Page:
Michigan, Ohio State embrace an injured young man
Brock Mealer has been a guest of coach Jim Tressel at Ohio State practices.
He's just not welcome this week.
Someone (possibly Tressel - Brock can't remember for sure) told him in jest that he couldn't come during the preparations for the game against Michigan because he might be spying on behalf of his brother.
Brock's brother is Michigan offensive lineman Elliott Mealer. Even though Brock will be rooting for the Wolverines on Saturday at Ohio Stadium, he has a unique perspective on the rivalry: He's seen the best of both sides.
''That makes it that much greater for me that I really feel that God's just playing this all out,'' he said from his home in Wauseon, this week before heading up to Ann Arbor, Mich., for a physical therapy workout.
''To have just all these pieces fall in place like they have, has made it that much more incredible. It's Ohio State and Michigan that happened for our family. Since it's the greatest rivalry in sports, it just makes it that much more incredible in my mind. It makes me believe that much more that I'm supposed to be doing this, that I'm supposed to overcome this challenge.''
The Mealers grew up as avid Ohio State fans, thanks to their dad, Dave, a good-natured bear of a man.
Brock Mealer is, for the most part, paralyzed from the waist down. His injuries occurred in a horrific accident on Christmas Eve of 2007. Brock was in the passenger seat and his father was driving their Mercedes-Benz SUV to midnight mass in a small town near their Northwestern Ohio home. Brock's mom, Elliott and Elliott's 17-year-old girlfriend, Hollis Richer, were in the back.
A 90-year-old man ran a stop sign, T-boning the Mealers' vehicle and flipping it on its right side. Elliott, who had just completed his senior year of high school and would start classes at Michigan in January, climbed out the broken back window with his mother. They found Hollis dead beneath the vehicle. Dave was also dead and lying on top of Brock, who was pinned by the vehicle's twisted metal.
Elliott, a 6-foot-5, 313-pounder, tore his rotator cuff attempting to free his brother.
Brock, just 13 hours short of graduating from Ohio State, was taken to a hospital and spent the better part of four months undergoing surgery and therapy. He was told he would never walk again.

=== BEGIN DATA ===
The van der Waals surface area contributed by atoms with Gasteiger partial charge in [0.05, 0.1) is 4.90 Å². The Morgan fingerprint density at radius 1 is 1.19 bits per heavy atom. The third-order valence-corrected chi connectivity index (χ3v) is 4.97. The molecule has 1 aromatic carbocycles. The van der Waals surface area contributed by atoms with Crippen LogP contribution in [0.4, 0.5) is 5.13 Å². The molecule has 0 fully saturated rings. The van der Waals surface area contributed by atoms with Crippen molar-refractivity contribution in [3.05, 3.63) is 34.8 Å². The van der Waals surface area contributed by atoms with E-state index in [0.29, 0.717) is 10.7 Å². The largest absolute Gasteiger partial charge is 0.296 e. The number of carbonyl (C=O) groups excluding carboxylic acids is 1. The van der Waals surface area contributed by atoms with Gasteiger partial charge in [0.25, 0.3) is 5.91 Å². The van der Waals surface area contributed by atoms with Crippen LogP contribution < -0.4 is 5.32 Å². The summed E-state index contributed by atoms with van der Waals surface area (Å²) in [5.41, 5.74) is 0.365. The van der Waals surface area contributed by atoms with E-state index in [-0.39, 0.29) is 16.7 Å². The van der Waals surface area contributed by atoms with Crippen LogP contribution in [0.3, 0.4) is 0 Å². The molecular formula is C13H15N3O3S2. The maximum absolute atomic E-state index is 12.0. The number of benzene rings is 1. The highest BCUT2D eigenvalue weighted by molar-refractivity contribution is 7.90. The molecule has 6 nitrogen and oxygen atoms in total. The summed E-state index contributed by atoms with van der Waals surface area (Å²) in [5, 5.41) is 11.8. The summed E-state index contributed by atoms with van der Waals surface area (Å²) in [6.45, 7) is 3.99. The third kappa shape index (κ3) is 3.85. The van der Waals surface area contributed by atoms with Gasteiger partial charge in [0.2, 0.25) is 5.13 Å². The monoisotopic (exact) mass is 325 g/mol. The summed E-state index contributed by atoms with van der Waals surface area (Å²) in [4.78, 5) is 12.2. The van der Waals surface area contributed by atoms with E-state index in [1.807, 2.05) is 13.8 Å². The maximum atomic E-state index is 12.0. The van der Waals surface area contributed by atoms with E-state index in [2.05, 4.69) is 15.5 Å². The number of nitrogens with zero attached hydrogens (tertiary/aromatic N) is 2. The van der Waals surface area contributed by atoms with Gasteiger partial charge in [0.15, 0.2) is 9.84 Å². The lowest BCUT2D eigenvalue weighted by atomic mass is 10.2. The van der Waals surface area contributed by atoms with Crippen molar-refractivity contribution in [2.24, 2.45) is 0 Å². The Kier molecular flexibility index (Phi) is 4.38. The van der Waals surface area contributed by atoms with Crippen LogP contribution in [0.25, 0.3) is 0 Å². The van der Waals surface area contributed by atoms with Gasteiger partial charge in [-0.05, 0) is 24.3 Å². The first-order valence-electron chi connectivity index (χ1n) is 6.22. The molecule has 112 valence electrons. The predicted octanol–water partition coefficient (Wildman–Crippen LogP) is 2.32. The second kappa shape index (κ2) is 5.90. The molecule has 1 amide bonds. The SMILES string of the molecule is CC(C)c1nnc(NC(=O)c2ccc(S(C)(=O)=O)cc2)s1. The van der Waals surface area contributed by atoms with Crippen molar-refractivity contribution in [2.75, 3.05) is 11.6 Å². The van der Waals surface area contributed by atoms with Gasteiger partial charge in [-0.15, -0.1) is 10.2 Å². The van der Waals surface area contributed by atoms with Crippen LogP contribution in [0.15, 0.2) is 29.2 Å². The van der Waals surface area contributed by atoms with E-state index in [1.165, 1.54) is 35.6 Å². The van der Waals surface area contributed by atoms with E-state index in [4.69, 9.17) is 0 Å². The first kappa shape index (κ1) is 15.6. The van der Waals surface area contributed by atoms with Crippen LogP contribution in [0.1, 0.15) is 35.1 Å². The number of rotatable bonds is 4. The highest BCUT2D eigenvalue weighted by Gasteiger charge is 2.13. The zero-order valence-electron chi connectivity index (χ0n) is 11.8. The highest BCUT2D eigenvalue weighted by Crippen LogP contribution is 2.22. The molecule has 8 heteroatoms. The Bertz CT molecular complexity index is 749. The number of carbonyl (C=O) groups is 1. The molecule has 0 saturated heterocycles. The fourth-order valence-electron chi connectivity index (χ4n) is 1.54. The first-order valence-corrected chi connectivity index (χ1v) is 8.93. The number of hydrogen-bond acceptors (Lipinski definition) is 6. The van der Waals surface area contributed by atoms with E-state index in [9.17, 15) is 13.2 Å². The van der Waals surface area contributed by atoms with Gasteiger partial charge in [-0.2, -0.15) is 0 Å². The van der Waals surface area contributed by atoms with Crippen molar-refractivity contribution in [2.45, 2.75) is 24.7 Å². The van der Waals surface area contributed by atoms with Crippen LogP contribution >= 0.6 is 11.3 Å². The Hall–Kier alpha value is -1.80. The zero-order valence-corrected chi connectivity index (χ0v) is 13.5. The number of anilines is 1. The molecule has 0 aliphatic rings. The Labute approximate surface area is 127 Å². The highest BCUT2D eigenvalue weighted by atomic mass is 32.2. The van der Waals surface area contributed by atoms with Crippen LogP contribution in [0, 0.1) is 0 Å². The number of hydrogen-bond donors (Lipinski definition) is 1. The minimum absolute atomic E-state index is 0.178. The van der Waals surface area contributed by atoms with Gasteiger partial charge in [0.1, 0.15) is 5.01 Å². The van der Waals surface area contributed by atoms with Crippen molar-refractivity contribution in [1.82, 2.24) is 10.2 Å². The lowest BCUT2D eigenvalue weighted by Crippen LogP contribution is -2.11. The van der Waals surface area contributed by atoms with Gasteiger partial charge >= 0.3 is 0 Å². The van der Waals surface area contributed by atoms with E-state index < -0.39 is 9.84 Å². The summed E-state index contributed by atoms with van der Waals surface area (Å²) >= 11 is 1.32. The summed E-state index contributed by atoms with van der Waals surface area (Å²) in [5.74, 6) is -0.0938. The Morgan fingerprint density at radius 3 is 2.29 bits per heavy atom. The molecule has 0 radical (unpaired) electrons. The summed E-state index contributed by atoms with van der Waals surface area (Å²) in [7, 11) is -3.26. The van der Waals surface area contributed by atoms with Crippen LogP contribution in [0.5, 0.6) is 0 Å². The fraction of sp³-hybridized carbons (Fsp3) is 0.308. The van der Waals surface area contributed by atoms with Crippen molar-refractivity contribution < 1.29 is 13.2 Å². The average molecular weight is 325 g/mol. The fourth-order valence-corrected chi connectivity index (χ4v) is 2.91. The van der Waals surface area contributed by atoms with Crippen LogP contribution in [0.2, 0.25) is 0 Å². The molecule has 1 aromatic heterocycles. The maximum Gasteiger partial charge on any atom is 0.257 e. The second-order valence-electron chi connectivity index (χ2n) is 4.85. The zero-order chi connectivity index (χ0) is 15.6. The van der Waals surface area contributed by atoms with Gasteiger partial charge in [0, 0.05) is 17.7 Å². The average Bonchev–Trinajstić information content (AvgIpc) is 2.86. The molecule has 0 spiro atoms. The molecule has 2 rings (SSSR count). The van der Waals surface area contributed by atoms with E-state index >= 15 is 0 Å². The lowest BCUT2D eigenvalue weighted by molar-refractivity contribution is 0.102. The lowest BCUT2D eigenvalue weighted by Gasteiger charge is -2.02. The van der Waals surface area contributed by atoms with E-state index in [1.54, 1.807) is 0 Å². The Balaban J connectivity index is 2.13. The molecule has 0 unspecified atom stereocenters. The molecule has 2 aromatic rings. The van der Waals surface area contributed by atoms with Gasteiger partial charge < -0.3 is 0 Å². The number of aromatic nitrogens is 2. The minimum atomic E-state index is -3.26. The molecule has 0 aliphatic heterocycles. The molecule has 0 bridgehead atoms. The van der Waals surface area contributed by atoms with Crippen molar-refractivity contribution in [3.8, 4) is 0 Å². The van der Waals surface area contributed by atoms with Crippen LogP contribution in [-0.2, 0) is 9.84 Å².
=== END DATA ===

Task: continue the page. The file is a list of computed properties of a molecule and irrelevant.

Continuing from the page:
Just a few months after he was released from the hospital, he returned to finish his degree in economics at Ohio State.
''Coach Tressel had invited me to a practice because he knew I still had to get back down there to get my degree,'' Brock said. ''I called to ask about coming into a practice and one of the things I asked them was to make sure that Tyson Gentry would be around.''
Gentry, a former walk-on punter and receiver for the Buckeyes, fell awkwardly while trying to make a catch during a practice in April of 2006. He suffered a broken vertebra in his neck and his spinal cord sustained damage. While continuing his education, he became a fixture at Ohio State's practices. He continues his rehab today, and still hopes to walk.
''I was amazed,'' said Brock, 26. ''I'm always looked at as having a great attitude, but he really has a great attitude. It picks me up.''
After he graduated, Brock returned home and continued his hard work to also regain the ability to walk. Four times a week, he drives himself to Ann Arbor to meet with University of Michigan trainers and strength coaches.
Just last Sept. 4, he led his brother and the rest of the Wolverines onto the field for the season-opener against Connecticut, with the help of two canes and leg braces. He was afraid he'd fall down in front of the 113,090 in attendance at The Big House.
He shouldn't have worried, with all of those people standing next to him.
''(Someone) told me that I would be the only person in the stadium that everyone was cheering for,'' he said. ''I've been fortunate enough in life, whether Ohio State or Michigan, everybody's pulling for me.''
Now Brock has become just one of the guys who goes through grueling workouts at Michigan. The players look over at him and marvel at his will, at what he's already overcome, at what lies ahead.
He is certain he'll walk, and soon. He's regaining some sensitivity in his feet. He squat-lifted a 45-pound weight this week. He can already take a few steps at a time.
It's not just his body which has changed.
Brock once said he couldn't wait to get out of college because he so disliked making presentations before a class. After the tragedy, he realized he had a story to tell. He now can't wait to get up in front of schools and church groups to tell how his life was spared, how his family soldiers on, how sometimes you have to overcome an obstacle that looks insurmountable.
''I've found,'' he said simply, ''a calling to do that.''
Michigan coach Rich Rodriguez has been one of his biggest supporters.
''Whatever you need,'' he told Brock, ''you've got it.''
Tressel and Ohio State's doctors and trainers have all done what they could for Brock, too.
When the Mealers held a golf tournament to raise funds in Dave Mealer's name for spinal-cord injury research, Tressel sent a signed helmet and football. It was a big hit with the many Buckeyes fans who were his dad's friends. Rodriguez and the Wolverines also sent a few signed items.
The funds from the silent auction and the tournament? They were split between the universities, two rival schools working together to help one family.